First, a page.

led to the adoption of the present form ; with the exception of the above mentioned change the process is identical as first practised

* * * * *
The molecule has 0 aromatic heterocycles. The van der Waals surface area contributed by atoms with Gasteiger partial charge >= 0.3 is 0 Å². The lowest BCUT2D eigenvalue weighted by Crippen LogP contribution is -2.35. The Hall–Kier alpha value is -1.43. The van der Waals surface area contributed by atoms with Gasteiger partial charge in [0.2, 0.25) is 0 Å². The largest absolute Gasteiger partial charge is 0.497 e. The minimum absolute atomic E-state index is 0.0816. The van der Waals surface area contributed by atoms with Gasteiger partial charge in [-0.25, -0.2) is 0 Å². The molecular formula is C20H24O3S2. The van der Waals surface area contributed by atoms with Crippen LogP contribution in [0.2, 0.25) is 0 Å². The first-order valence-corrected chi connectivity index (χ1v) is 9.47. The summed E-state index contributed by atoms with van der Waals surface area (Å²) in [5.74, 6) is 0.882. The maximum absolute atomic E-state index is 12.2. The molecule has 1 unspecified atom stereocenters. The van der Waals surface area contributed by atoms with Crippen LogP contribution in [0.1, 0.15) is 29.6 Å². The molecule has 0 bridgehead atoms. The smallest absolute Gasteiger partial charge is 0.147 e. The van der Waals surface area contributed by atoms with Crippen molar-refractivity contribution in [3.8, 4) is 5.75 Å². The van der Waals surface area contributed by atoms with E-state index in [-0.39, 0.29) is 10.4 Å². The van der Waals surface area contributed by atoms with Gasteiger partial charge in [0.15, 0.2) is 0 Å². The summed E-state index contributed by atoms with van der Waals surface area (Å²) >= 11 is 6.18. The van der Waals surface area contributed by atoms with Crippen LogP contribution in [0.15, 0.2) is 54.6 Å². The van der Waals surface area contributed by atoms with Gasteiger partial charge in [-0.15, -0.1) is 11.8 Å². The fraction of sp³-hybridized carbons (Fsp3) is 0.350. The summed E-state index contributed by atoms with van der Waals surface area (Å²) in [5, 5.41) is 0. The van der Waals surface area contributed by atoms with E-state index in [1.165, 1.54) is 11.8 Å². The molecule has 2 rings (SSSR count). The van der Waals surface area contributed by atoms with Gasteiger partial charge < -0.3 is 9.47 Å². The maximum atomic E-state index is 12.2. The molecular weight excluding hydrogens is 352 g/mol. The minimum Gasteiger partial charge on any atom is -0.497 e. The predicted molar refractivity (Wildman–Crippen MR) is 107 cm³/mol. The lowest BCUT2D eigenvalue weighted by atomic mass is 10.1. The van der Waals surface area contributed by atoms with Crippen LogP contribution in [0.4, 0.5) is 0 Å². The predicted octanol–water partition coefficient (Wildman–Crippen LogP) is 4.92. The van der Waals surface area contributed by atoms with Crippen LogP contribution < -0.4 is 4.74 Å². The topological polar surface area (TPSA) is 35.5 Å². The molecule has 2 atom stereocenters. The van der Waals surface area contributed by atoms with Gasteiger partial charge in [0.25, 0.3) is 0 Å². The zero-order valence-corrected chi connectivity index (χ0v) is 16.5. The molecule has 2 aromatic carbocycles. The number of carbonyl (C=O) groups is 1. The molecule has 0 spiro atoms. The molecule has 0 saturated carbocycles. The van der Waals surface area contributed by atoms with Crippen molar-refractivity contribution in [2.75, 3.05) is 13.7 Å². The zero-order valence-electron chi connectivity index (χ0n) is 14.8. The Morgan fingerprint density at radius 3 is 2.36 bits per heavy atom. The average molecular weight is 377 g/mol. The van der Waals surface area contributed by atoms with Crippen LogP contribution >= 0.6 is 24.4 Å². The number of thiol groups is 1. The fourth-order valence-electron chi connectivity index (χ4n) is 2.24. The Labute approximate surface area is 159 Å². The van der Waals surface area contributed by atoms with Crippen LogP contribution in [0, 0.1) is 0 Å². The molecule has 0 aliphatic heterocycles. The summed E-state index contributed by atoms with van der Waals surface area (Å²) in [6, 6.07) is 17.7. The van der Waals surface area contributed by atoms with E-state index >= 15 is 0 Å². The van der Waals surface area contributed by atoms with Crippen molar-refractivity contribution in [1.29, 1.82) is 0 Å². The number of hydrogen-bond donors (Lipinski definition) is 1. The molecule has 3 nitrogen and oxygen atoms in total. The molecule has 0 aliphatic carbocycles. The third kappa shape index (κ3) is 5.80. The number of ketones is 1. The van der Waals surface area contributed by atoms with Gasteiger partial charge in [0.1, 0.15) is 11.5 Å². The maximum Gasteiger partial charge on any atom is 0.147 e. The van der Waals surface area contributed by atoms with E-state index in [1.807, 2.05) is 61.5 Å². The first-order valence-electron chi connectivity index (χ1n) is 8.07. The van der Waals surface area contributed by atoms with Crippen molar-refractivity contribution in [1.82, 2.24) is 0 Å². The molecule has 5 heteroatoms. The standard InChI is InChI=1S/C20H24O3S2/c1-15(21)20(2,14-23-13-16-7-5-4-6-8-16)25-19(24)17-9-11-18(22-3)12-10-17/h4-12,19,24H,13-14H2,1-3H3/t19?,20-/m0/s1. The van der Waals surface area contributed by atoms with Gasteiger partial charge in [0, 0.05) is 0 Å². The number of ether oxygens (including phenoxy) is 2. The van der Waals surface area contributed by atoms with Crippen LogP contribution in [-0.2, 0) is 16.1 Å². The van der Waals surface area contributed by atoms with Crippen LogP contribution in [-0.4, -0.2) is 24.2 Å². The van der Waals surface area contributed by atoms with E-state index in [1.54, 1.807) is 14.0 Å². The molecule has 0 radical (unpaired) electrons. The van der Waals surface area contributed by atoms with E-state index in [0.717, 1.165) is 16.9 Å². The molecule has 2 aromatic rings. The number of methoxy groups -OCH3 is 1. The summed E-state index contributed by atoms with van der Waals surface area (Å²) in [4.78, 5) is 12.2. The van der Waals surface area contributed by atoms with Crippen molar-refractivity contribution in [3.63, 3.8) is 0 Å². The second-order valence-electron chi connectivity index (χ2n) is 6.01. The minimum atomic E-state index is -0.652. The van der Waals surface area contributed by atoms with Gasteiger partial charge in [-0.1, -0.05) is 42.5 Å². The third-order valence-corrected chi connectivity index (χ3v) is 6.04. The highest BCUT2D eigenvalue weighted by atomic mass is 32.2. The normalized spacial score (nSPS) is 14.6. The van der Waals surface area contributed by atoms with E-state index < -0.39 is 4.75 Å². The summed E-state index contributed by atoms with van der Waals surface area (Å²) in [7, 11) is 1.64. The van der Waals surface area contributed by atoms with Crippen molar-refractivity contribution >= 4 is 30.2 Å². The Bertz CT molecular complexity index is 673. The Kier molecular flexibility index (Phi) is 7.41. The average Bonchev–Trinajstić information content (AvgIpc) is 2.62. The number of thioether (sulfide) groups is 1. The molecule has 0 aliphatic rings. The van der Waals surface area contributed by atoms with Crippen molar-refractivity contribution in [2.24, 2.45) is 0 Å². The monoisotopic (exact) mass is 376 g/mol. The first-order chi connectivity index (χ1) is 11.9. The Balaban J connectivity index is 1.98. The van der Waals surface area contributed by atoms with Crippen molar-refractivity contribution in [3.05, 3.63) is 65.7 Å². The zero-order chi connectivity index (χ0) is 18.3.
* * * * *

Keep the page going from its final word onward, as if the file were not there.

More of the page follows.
In 1588 Don Juan De Corduba, a Spaniard, applied to the court of Vienna proposing “to extract silver from its ore whether poor or rich by mercury, and in a short space of time.” He made several experiments on a small scale on several kinds of ore which succeeded very well, but on attempting with (20) twenty quintals he failed, and one Lazarus Erker, who was employed to give in a report on the process, disapproved of the method and here it dropped. Baron Inigo Born imputed the failure to his ore not being calcined, his not using salt and the weather being cold. A writer of that period adds to an account of this failure that Corduba could have remedied the last cause of failure, namely, the cold weather," and I believe he could. The Tintin processas practised in Chili was really a modification of the “streaming for gold” process, and though not generally known was invented by a Franciscan Friar; it was applicable only to ores containing free metal, the apparatus being a stone mortar nine (9") inches deep and 9" wide ; the ore being ground along with mercury in it by an iron pestle; the metal contained in the overflow being caught and settled in tanks, afterwards to be treated by the Patio process. This was in use from the sixteenth century in Chili and Peru. The Trapiche and Maray were likewise a modification of the “streaming for gold” process, and some give Barba the credit of having invented them, although I believe he does not claim the honour. The Trapiche is the modern Chilian mill; both have been in use since the sixteenth century.